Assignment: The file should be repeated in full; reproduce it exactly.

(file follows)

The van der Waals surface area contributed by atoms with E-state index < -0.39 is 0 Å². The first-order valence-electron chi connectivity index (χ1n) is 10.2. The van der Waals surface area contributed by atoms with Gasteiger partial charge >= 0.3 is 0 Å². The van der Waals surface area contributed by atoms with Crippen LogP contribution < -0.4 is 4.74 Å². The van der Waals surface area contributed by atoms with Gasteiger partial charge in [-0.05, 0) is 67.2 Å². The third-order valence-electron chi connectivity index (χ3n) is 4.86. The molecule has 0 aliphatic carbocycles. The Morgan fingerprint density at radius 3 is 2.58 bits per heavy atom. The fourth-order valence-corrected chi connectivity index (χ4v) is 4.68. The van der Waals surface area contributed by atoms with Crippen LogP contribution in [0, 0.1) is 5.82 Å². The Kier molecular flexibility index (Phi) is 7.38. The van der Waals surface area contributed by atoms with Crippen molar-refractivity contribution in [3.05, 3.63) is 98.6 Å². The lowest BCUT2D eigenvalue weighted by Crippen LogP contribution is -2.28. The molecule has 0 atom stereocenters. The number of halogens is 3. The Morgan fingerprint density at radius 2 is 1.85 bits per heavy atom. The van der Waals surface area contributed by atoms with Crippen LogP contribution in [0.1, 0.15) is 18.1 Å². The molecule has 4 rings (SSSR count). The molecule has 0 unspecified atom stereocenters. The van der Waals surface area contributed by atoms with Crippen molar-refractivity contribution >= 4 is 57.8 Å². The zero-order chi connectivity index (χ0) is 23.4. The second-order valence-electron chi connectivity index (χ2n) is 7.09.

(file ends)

The van der Waals surface area contributed by atoms with E-state index < -0.39 is 0 Å². The first-order valence-electron chi connectivity index (χ1n) is 10.2. The van der Waals surface area contributed by atoms with Gasteiger partial charge >= 0.3 is 0 Å². The van der Waals surface area contributed by atoms with Crippen LogP contribution < -0.4 is 4.74 Å². The van der Waals surface area contributed by atoms with Gasteiger partial charge in [-0.05, 0) is 67.2 Å². The third-order valence-electron chi connectivity index (χ3n) is 4.86. The molecule has 0 aliphatic carbocycles. The Morgan fingerprint density at radius 3 is 2.58 bits per heavy atom. The fourth-order valence-corrected chi connectivity index (χ4v) is 4.68. The van der Waals surface area contributed by atoms with Crippen LogP contribution in [0, 0.1) is 5.82 Å². The Kier molecular flexibility index (Phi) is 7.38. The van der Waals surface area contributed by atoms with Crippen molar-refractivity contribution in [3.05, 3.63) is 98.6 Å². The lowest BCUT2D eigenvalue weighted by Crippen LogP contribution is -2.28. The molecule has 0 atom stereocenters. The number of halogens is 3. The Morgan fingerprint density at radius 2 is 1.85 bits per heavy atom. The van der Waals surface area contributed by atoms with Crippen LogP contribution in [0.1, 0.15) is 18.1 Å². The molecule has 4 rings (SSSR count). The molecule has 0 unspecified atom stereocenters. The van der Waals surface area contributed by atoms with Crippen molar-refractivity contribution >= 4 is 57.8 Å². The zero-order chi connectivity index (χ0) is 23.4. The second-order valence-electron chi connectivity index (χ2n) is 7.09.